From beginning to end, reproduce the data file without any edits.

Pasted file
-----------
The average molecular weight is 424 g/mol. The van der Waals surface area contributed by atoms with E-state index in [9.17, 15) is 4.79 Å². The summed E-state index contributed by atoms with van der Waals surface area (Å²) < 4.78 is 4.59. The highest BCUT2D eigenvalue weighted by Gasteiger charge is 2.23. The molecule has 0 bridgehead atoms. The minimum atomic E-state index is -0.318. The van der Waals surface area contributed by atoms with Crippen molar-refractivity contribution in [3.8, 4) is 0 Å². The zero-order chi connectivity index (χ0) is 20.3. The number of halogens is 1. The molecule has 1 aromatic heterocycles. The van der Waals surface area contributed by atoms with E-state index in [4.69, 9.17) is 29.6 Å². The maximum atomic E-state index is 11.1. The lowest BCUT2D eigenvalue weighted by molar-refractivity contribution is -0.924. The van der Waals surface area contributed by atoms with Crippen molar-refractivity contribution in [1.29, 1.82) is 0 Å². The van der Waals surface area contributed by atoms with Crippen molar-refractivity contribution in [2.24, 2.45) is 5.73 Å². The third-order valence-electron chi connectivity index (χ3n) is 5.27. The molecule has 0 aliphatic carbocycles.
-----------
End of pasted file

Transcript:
The average molecular weight is 424 g/mol. The van der Waals surface area contributed by atoms with E-state index in [9.17, 15) is 4.79 Å². The summed E-state index contributed by atoms with van der Waals surface area (Å²) < 4.78 is 4.59. The highest BCUT2D eigenvalue weighted by Gasteiger charge is 2.23. The molecule has 0 bridgehead atoms. The minimum atomic E-state index is -0.318. The van der Waals surface area contributed by atoms with Crippen molar-refractivity contribution in [3.8, 4) is 0 Å². The zero-order chi connectivity index (χ0) is 20.3. The number of halogens is 1. The molecule has 1 aromatic heterocycles. The van der Waals surface area contributed by atoms with E-state index in [4.69, 9.17) is 29.6 Å². The maximum atomic E-state index is 11.1. The lowest BCUT2D eigenvalue weighted by molar-refractivity contribution is -0.924. The van der Waals surface area contributed by atoms with Crippen molar-refractivity contribution in [1.29, 1.82) is 0 Å². The van der Waals surface area contributed by atoms with Crippen molar-refractivity contribution in [2.24, 2.45) is 5.73 Å². The third-order valence-electron chi connectivity index (χ3n) is 5.27. The molecule has 0 aliphatic carbocycles.